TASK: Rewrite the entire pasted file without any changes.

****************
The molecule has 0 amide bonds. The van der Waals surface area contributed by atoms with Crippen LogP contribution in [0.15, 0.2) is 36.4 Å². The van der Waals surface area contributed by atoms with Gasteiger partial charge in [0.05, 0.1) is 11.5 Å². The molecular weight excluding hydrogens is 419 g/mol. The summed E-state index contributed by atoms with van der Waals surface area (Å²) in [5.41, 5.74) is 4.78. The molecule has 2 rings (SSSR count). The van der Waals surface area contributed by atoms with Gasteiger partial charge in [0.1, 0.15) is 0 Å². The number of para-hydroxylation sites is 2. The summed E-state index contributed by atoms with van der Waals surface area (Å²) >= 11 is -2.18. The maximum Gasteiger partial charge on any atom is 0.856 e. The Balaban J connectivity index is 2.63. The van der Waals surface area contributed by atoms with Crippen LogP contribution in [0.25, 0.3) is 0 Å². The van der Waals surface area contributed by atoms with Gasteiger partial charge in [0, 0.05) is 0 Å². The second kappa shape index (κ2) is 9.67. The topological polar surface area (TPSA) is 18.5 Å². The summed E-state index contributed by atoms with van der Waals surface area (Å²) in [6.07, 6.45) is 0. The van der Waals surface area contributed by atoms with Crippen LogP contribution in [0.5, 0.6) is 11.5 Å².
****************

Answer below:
The molecule has 0 amide bonds. The van der Waals surface area contributed by atoms with Crippen LogP contribution in [0.15, 0.2) is 36.4 Å². The van der Waals surface area contributed by atoms with Gasteiger partial charge in [0.05, 0.1) is 11.5 Å². The molecular weight excluding hydrogens is 419 g/mol. The summed E-state index contributed by atoms with van der Waals surface area (Å²) in [5.41, 5.74) is 4.78. The molecule has 2 rings (SSSR count). The van der Waals surface area contributed by atoms with Gasteiger partial charge in [0.1, 0.15) is 0 Å². The number of para-hydroxylation sites is 2. The summed E-state index contributed by atoms with van der Waals surface area (Å²) >= 11 is -2.18. The maximum Gasteiger partial charge on any atom is 0.856 e. The Balaban J connectivity index is 2.63. The van der Waals surface area contributed by atoms with Crippen LogP contribution in [0.25, 0.3) is 0 Å². The van der Waals surface area contributed by atoms with Gasteiger partial charge in [0, 0.05) is 0 Å². The second kappa shape index (κ2) is 9.67. The topological polar surface area (TPSA) is 18.5 Å². The summed E-state index contributed by atoms with van der Waals surface area (Å²) in [6.07, 6.45) is 0. The van der Waals surface area contributed by atoms with Crippen LogP contribution in [0.5, 0.6) is 11.5 Å².